She struggles to impress the crowd
And hold her head up high and proud,
To make sure she is not a dowd,
But ‘neath the load her heart is bowed.

Because she feels she must comply
With this world’s rampant beauty lies:
“Wear this on lips and that on eyes,
And starve that waist, those hips and thighs.

“Walk tall on heels that are quite frail,
And don’t forget those fingernails.
Stuck on with glue that cannot fail,
All fear of fungus kept curtailed.

“Now bleach those teeth until they shine –
Until your smile the sun would blind.
Don’t button top; wear loose neckline,
So lots of cleavage you can find.”

And on she goes at each day’s light,
So stressed and strained to do it ‘right’ —
To find acceptance in world’s sight,
For deep inside there is a fright.

She fears and doesn’t have a clue,
That deep inside a beauty true
Awaits its chance to make debut,
If she’d but to herself be true.



I’ve posted a ton of articles/stories/poems/photos on here the past 3 years. And as I’ve progressed into 2015, I realize that there are a few of those “old” posts that keep pushing their way back into my thoughts even though I’ve moved on. They were the ones I enjoyed writing and sharing so much that they keep drawing me back to read them myself — even though I already know what they say. But every writer has that experience from time to time, and I have to admit that I enjoy looking back.

As a result, I got to thinking that there may be some of my readers — especially those who have come on board the past few months — who may not have had an opportunity to read some of those oldies from previous years, and they might enjoy them as well. So I’ve put together a list of 13 (certainly not all) of my own favorites from the past, and I’ve included the links — with a tiny blurb of explanation. That way, if any of them sound interesting to you, they’ll be easy to find, and you can travel back in time with me.   ENJOY!


LOVE WILL FIND A WAY — a modern-day short story that borrows some of its plot from the legend of Kaw-Liga, the wooden Indian who fell in love but never made his move. Don’t know why I like this story so much, but it’s been one of my favorites ever since I originally wrote it in May of last year.

BIRD ON MY TREE AT SUNSET — a photograph that is a special treasure to me — mainly because I can almost never get a good picture of birds. They move too much.  But this particular evening, I captured this bird with the light just right, and it will always be one of my favorites.

2014: THE YEAR OF THE AUTHOR – PART 2 – the second installment in a 4-part series about writing. I enjoyed writing this whole series, and I use this material all the time in my creative writing classes, but this particular post was about publishing in today’s writing market, and it has some very helpful information and advice, especially for new writers. It’s my favorite article of the series.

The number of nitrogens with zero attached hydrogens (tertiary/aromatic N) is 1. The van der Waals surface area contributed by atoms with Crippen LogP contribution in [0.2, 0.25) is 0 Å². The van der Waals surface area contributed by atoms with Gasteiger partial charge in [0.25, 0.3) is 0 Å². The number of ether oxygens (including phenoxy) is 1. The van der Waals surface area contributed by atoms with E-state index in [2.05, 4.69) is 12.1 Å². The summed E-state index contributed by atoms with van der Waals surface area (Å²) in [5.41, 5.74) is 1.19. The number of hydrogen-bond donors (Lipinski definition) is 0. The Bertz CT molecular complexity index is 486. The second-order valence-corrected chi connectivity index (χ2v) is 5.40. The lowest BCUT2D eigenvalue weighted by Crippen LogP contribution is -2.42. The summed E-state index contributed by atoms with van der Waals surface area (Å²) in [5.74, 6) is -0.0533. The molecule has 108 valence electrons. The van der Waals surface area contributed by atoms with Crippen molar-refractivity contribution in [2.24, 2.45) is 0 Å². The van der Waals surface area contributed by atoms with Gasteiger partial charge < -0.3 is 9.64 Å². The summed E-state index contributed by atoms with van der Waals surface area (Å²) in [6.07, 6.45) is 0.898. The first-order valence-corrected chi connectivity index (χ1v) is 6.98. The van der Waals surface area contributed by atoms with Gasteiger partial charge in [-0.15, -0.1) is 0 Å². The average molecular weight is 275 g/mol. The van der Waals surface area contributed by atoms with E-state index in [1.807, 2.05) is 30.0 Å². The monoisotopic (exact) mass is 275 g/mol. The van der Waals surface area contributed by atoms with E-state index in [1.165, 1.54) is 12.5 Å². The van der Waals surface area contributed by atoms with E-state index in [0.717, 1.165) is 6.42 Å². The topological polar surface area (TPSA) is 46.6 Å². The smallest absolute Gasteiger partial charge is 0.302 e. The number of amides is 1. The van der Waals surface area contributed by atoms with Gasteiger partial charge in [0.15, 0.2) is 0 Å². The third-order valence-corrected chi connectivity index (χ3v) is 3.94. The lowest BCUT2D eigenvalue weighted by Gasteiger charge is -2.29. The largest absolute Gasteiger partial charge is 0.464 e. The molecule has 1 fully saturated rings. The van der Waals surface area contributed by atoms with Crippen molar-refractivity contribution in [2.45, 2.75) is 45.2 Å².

THE TRIAL OF MARYBELL WESTMORELAND – a short, short story that didn’t come from a plan to write. I just started writing, and, next thing I knew, Marybell was on trial — and with a surprise testimony to offer.

TELL ME A STORY WRITING CHALLENGE: ‘THROUGH GEOFFREY’S WINDOW – a short story based on a totally unique picture by my Portland Oregan friend Bob Mielke. The reason this is one of my favorite posts is that the story was literally born out of the picture — which is an original graphic creation of Bob’s, using his own photos. I couldn’t seem to stay away from that photo. It kept calling me to write it’s story, and I loved doing it.

WHERE DID I MISS YOU? –– a searching look at how simple choices can affect our entire life and how “finding” a person at the “wrong” time can be frustrating yet rewarding at the same time.

SNOWCHILD – a poem about my terribly ambivalent feelings concerning snow.

TRIBUTE TO AN ORDINARY POET –  a personal tribute to my mother and her poetry.

LOVE ON THE LINE – a light-hearted poem based on the true story of a WWII sailor and his very, VERY difficult task of proposing to his girlfriend while home on leave.

AZALEAS ABOUNDING – a slideshow of my glorious azaleas from the spring of 2012. The original slideshow was created using a different theme for this blog, and unfortunately, now that I’ve changed to this current theme, the pictures don’t show up as large. I’m just too busy with other things to take time to re-make the whole gallery to fit this theme correctly. However, I still enjoy going back to look at them again and again.

SEPTEMBER IN THE RAIN (‘I AM A RAINDROP’) — a post containing my original poem, “I Am A Raindrop,” and a video. This was one of the most fun poems I’ve ever written, and I often re-read it just to re-live the fun.

YOU DON’T HAVE TO BE A CHRISTIAN TO CALL ON JESUS – an encouraging look at Jesus and His commitment to loving, forgiving, and restoring every human being who will come to Him for help.

A QUIVER FULL OF ARROWS – an entire novel — one of three of my novels that I have offered for free reading online. I am a fan of every novel I’ve ever written, of course, but I have to say that A Quiver Full of Arrows is one of my favorite favorites. I originally posted the story one chapter a day until it was complete, and readers commented on it one chapter at a time. However, this link takes the reader to the page that hosts the novel in its entirety.